How to Negotiate a Parenting Plan
How to Negotiate a Parenting Plan
Organize Necessary Papers
Both parents should have copies of their work schedules, including future business trips or vacations. Also needed are the children’s school and after school schedules; medical and dental records; and names and addresses of the children’s friends. The medical records should include any and all expenses not covered by insurance. Keep the records and accounts organized, and always make copies for the other parent. If a plan is not negotiated, the court will examine the degree of cooperation or absence of it shown by both parties, which may influence the court’s decision. Therefore, it should be a priority to keep excellent records and share information with the other parent.
Take the High Moral Ground
The Arizona legislature and courts take ‘the best interests of the child’ seriously. Parents should respect that standard, and behave appropriately. Pamphlets issued by Arizona Superior Courts warn against quarreling in front of the children. Discussing the legal issues with your children or disparaging another parent in front of your children, could be grounds for modifying a joint legal decision-making authority. Children are not helped when parents fight, parents question the child about the other parent, or attempt to undercut the other parent’s relationship with the child or children. Ideally, parents who are no longer together will share the obligation of raising children, with the goal of building a better future for their children.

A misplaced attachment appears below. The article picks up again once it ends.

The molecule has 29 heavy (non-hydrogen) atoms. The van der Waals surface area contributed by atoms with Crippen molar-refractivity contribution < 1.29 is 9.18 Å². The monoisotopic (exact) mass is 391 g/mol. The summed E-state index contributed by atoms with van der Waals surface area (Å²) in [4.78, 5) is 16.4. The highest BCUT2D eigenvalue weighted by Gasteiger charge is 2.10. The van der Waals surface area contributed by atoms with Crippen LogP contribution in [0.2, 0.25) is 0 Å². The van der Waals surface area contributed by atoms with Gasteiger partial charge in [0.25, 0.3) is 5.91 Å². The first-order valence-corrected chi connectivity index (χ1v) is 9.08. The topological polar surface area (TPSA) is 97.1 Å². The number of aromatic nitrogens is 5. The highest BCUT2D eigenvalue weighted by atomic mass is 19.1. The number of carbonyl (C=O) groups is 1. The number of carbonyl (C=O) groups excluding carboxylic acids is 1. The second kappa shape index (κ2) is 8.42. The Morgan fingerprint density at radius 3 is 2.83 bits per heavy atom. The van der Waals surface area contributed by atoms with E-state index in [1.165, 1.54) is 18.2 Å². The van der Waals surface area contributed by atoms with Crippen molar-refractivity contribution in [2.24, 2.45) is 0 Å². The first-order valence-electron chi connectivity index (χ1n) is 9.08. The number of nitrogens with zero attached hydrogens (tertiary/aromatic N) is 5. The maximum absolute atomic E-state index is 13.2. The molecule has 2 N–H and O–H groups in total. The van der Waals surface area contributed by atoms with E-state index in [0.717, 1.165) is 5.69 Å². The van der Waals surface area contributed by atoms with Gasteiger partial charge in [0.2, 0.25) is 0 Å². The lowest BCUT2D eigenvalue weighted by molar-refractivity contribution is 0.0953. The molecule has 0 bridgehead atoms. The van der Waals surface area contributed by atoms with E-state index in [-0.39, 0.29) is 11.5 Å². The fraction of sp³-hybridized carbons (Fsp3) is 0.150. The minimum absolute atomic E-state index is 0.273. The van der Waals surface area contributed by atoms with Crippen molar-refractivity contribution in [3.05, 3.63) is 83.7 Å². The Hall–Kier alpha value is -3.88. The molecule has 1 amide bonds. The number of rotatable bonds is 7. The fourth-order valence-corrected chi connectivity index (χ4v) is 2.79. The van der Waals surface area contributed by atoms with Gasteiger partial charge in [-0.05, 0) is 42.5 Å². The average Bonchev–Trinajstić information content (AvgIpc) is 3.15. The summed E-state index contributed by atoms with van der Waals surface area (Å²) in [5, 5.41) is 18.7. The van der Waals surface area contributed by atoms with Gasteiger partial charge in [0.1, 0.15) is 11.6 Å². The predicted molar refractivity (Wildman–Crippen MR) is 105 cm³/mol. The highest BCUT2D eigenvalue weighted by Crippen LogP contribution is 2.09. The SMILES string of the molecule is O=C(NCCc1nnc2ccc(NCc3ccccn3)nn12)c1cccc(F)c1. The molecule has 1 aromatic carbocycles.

Honor All Agreements
If one parent’s circumstances change, they can apply for a modification of spousal support or child support. There are plenty of state run programs to help people in financial difficulties. If people stop paying child support, the legal penalties are harsh. The state sponsored clearing house can have wages, tax refunds, and paychecks garnished. Depending on the amount owed, the defaulter may be charged with a felony and lose state licenses. Since people can go to court, and have payments reduced, there is no need to default without warning. Studies have shown that parents who pay child support are likely to be more involved in every aspect of their children’s lives. Get help, and remain part of the family.
What is required under Arizona Law?
Arizona’s Domestic Relations law sets forth specific requirements for a legally valid parenting plan. In the absence of an agreement, each Parent presents a Parenting Plan to the court. Both proposals must include:
- Whether Legal Decision-Making is sole or jointly shared
- The rights and duties of each parent toward the children for personal and health care; education and religion
- A concrete, reasonable parenting time schedule. The schedule must specify how the children will be exchanged, who takes them to the exchange point, its location and must include the children vacations and holidays.
- A plan to mediate any disputes or abuses of the parenting plan
- A scheduled review of the plan by both parents
- A schedule of all communications about the children—setting both time and frequency of those discussions
- A statement from each parent that he or she understands and accepts the plan
It is important parents understand what needs to be in a proposed parenting plan, as well as understand the necessary documents to establish the plan is in the best interests of the children.